One of the most fragile parts of an e-commerce checkout is how you handle credit card details. Due to security requirements from VISA and MasterCard (PCI compliance), most e-commerce sites aren’t allowed to even temporarily store the customer’s credit card details on their server.
This means the credit card data can’t be reused later (or even immediately after the request) in the checkout process. So most e-commerce sites are forced to clear out the credit card fields on form errors, even if the error isn’t actually in the credit card details.
This is obviously very annoying to the customer. After all, credit card numbers are long, they have to be transcribed from a physical card, and it’s the point during checkout where the customer usually feels the most uneasy. The whole process is bothersome and prone to human mistakes.
So what can you do? There’s 2 solutions, other than of course seeking approval to store your customers credit cards (a complex and expensive process).
1) Dedicated credit card step
When credit card details are the only thing being validated on form submit, the data only needs to be cleared if the card is declined. This is definitely better than nothing since the credit card data was likely wrong in the first place, so clearing it can be excused.
However, during our checkout usability study we found that people much preferred to correct their data, rather than having it cleared out completely. Another downside is that it adds another step to your checkout flow (no one-page checkouts).
This is a decent work-around, but it doesn’t truly solve the problem.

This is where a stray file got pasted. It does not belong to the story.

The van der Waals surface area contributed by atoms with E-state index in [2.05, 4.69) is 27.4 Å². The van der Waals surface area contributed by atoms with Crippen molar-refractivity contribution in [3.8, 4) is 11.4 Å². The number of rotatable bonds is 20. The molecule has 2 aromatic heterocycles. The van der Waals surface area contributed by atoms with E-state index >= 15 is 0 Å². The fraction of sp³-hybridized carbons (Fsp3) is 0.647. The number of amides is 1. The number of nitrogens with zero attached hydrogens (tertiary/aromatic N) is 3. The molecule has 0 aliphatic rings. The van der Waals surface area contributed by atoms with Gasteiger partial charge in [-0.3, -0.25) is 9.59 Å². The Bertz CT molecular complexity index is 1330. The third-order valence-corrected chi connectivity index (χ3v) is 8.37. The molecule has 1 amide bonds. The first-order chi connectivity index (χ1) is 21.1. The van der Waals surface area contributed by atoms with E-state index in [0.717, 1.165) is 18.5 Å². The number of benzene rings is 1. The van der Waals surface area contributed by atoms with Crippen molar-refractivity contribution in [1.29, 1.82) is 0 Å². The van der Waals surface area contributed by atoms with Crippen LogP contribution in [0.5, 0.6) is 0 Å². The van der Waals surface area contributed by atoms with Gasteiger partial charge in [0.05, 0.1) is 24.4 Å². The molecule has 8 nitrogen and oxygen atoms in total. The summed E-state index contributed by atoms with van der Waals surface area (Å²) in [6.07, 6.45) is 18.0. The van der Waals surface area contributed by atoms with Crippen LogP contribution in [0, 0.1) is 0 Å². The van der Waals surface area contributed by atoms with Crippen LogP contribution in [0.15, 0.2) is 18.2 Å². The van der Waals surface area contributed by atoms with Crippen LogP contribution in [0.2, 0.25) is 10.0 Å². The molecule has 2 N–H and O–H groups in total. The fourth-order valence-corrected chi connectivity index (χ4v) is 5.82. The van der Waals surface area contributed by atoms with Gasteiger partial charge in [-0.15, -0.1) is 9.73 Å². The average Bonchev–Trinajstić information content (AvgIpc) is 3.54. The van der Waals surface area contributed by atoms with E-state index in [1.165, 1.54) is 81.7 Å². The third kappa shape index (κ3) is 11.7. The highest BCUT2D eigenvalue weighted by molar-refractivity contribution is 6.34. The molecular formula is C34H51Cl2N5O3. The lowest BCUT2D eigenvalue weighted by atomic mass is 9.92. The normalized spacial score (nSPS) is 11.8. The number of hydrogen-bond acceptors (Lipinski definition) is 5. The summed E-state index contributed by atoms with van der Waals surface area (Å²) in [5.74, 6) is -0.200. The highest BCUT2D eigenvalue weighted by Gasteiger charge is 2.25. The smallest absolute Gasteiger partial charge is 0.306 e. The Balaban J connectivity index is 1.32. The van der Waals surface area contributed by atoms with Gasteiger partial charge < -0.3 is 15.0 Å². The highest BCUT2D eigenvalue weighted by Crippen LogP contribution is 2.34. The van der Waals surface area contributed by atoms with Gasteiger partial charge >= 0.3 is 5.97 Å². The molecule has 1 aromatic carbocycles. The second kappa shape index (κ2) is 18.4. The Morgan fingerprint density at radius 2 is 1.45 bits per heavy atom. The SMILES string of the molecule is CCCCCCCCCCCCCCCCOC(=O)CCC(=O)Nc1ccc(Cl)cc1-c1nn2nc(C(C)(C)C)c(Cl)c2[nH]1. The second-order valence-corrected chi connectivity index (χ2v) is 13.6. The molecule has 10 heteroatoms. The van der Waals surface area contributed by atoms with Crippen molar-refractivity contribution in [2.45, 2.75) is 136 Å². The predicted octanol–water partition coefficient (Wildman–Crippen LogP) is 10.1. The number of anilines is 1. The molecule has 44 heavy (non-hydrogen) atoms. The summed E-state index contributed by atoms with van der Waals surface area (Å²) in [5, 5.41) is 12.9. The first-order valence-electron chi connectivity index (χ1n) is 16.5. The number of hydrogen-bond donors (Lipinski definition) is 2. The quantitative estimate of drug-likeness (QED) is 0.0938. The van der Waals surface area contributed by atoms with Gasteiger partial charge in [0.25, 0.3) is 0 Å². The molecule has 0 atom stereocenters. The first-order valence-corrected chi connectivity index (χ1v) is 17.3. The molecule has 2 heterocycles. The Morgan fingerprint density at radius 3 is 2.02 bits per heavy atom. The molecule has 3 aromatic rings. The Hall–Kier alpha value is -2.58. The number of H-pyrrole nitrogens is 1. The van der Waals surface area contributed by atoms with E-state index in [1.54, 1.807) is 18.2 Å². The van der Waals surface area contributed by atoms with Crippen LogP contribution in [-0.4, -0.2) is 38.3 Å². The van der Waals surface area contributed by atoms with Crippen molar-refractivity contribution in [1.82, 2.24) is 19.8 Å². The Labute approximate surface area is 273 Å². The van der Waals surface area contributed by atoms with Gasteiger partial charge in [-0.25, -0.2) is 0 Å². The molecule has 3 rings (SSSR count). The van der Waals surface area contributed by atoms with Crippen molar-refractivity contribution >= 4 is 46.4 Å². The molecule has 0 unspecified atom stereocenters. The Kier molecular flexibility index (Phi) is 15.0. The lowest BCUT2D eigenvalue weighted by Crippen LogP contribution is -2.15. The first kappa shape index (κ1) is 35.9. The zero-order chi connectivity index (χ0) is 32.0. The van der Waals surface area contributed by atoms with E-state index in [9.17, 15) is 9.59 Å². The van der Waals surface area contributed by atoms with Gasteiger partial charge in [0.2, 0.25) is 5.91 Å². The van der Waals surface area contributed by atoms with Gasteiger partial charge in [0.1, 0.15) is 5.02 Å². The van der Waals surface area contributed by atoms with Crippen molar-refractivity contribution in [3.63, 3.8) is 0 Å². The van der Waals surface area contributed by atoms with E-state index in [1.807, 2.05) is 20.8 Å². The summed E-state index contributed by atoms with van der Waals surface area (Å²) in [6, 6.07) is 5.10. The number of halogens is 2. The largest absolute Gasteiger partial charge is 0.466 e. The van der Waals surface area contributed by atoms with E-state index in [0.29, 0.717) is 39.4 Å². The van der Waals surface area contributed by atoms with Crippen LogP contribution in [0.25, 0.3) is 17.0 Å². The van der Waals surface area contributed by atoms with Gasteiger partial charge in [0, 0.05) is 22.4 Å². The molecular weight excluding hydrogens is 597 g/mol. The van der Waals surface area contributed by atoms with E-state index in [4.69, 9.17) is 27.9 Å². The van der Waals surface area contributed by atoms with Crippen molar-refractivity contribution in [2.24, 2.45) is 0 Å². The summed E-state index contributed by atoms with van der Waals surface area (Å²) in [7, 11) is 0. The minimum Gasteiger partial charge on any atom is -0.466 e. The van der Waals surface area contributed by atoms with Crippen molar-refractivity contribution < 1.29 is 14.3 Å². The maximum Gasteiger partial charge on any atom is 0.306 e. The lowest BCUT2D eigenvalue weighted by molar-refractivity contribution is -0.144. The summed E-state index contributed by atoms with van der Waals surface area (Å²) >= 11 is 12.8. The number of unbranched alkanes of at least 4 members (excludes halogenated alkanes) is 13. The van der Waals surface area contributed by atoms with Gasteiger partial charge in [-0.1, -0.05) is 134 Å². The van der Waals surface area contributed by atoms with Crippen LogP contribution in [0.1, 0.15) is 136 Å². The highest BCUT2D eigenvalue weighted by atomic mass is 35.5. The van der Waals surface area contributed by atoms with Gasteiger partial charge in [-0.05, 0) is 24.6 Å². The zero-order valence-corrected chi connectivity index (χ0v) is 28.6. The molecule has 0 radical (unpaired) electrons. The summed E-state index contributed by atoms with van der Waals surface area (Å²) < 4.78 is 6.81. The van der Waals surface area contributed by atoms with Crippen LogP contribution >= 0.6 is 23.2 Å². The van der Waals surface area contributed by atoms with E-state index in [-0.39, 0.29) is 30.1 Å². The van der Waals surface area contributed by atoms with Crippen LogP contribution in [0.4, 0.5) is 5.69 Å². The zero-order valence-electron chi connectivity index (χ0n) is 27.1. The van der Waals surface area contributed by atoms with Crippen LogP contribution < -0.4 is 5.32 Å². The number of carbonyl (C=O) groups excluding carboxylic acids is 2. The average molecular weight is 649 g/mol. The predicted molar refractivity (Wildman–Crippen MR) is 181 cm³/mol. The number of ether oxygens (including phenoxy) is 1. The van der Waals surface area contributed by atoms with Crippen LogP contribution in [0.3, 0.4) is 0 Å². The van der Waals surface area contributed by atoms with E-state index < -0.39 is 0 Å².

2) Submit the form with AJAX
One of the perks of submitting forms with AJAX is that form data retention is given to you for free. So in the case of credit card details, they never disappear from the customer’s screen because the page isn’t reloaded. (In fact, you’d have to specifically program the form to clear out in order for that to happen.)
So the credit card fields stay intact on the customer’s end, and just as important: your servers still don’t store any credit card details. You’ve effectively managed to preserve the customer’s credit card data without adding any security overhead to your back-end.
This is particularly important for one-page checkouts where an empty required field or other form error would otherwise cause all credit card data to be cleared out – even if the credit card data itself is valid.
A simple upgrade for an existing system would be to simply submit the form with AJAX and then then redirect the customer to the next step as usual if the data is accepted. This means you won’t have to change too much in your existing system yet you get around clearing out the credit card fields.
A more substantial change would be to make your entire checkout run via AJAX (unobtrusively of course). Companies like Apple and AllPosters are doing this. It can speed up the checkout process significantly since you only load the page once, and nice visual transitions from one checkout step to the other can be implemented.
So there you have it. A couple of solutions to preserving the customer’s credit card details on form errors.